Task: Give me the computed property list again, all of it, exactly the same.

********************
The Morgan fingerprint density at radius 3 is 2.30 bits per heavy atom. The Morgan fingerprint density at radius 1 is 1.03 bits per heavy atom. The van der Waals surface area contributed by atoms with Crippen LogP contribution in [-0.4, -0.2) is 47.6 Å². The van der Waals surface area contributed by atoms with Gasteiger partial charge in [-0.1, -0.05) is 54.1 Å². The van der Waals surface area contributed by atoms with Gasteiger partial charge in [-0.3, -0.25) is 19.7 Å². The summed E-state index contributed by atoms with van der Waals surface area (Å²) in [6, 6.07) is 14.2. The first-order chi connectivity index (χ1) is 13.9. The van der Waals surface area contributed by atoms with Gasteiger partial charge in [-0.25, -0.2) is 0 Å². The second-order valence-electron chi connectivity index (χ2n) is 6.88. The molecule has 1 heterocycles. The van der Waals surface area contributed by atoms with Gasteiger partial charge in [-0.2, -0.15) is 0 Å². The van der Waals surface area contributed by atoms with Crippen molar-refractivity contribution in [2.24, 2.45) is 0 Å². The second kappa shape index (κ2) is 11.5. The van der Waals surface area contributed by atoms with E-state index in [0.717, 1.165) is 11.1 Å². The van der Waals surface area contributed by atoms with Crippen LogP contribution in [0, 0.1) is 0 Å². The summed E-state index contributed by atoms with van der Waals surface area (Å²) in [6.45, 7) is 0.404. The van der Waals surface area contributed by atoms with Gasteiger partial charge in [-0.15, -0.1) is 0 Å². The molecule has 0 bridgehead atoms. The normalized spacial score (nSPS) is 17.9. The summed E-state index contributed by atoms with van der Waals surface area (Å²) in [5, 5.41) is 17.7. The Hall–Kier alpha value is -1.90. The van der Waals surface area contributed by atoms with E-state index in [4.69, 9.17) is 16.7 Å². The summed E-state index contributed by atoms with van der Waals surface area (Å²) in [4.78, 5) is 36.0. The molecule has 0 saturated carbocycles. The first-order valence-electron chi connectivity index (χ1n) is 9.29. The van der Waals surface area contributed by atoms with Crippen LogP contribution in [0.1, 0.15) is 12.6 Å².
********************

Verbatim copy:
The Morgan fingerprint density at radius 3 is 2.30 bits per heavy atom. The Morgan fingerprint density at radius 1 is 1.03 bits per heavy atom. The van der Waals surface area contributed by atoms with Crippen LogP contribution in [-0.4, -0.2) is 47.6 Å². The van der Waals surface area contributed by atoms with Gasteiger partial charge in [-0.1, -0.05) is 54.1 Å². The van der Waals surface area contributed by atoms with Gasteiger partial charge in [-0.3, -0.25) is 19.7 Å². The summed E-state index contributed by atoms with van der Waals surface area (Å²) in [6, 6.07) is 14.2. The first-order chi connectivity index (χ1) is 13.9. The van der Waals surface area contributed by atoms with Gasteiger partial charge in [-0.25, -0.2) is 0 Å². The second-order valence-electron chi connectivity index (χ2n) is 6.88. The molecule has 1 heterocycles. The van der Waals surface area contributed by atoms with Gasteiger partial charge in [-0.2, -0.15) is 0 Å². The van der Waals surface area contributed by atoms with Crippen molar-refractivity contribution in [2.24, 2.45) is 0 Å². The second kappa shape index (κ2) is 11.5. The van der Waals surface area contributed by atoms with E-state index in [0.717, 1.165) is 11.1 Å². The van der Waals surface area contributed by atoms with Crippen LogP contribution in [0, 0.1) is 0 Å². The summed E-state index contributed by atoms with van der Waals surface area (Å²) in [6.45, 7) is 0.404. The van der Waals surface area contributed by atoms with Gasteiger partial charge in [-0.15, -0.1) is 0 Å². The molecule has 0 bridgehead atoms. The normalized spacial score (nSPS) is 17.9. The summed E-state index contributed by atoms with van der Waals surface area (Å²) in [5, 5.41) is 17.7. The Hall–Kier alpha value is -1.90. The van der Waals surface area contributed by atoms with E-state index in [4.69, 9.17) is 16.7 Å². The summed E-state index contributed by atoms with van der Waals surface area (Å²) in [4.78, 5) is 36.0. The molecule has 0 saturated carbocycles. The first-order valence-electron chi connectivity index (χ1n) is 9.29. The van der Waals surface area contributed by atoms with Crippen LogP contribution in [0.1, 0.15) is 12.6 Å².